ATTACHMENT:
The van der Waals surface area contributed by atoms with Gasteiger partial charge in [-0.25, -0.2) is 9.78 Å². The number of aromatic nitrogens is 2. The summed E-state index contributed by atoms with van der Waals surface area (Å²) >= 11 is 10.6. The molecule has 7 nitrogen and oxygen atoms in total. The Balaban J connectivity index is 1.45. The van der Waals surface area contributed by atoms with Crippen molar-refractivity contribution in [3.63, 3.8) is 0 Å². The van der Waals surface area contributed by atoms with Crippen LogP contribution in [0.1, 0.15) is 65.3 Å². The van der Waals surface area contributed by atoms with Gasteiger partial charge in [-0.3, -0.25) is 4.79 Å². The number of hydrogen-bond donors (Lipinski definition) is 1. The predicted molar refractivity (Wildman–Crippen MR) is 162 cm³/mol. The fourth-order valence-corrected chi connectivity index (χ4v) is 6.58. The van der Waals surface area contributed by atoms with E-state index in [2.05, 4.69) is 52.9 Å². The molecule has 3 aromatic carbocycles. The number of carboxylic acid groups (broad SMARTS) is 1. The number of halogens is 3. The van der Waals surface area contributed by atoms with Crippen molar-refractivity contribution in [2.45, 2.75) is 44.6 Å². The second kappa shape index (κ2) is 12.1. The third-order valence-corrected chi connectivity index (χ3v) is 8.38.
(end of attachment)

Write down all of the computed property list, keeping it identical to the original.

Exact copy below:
The van der Waals surface area contributed by atoms with Gasteiger partial charge in [-0.25, -0.2) is 9.78 Å². The number of aromatic nitrogens is 2. The summed E-state index contributed by atoms with van der Waals surface area (Å²) >= 11 is 10.6. The molecule has 7 nitrogen and oxygen atoms in total. The Balaban J connectivity index is 1.45. The van der Waals surface area contributed by atoms with Crippen molar-refractivity contribution in [3.63, 3.8) is 0 Å². The van der Waals surface area contributed by atoms with Crippen LogP contribution in [0.1, 0.15) is 65.3 Å². The van der Waals surface area contributed by atoms with Gasteiger partial charge in [-0.3, -0.25) is 4.79 Å². The number of hydrogen-bond donors (Lipinski definition) is 1. The predicted molar refractivity (Wildman–Crippen MR) is 162 cm³/mol. The fourth-order valence-corrected chi connectivity index (χ4v) is 6.58. The van der Waals surface area contributed by atoms with E-state index in [2.05, 4.69) is 52.9 Å². The molecule has 3 aromatic carbocycles. The number of carboxylic acid groups (broad SMARTS) is 1. The number of halogens is 3. The van der Waals surface area contributed by atoms with Crippen molar-refractivity contribution in [2.45, 2.75) is 44.6 Å². The second kappa shape index (κ2) is 12.1. The third-order valence-corrected chi connectivity index (χ3v) is 8.38.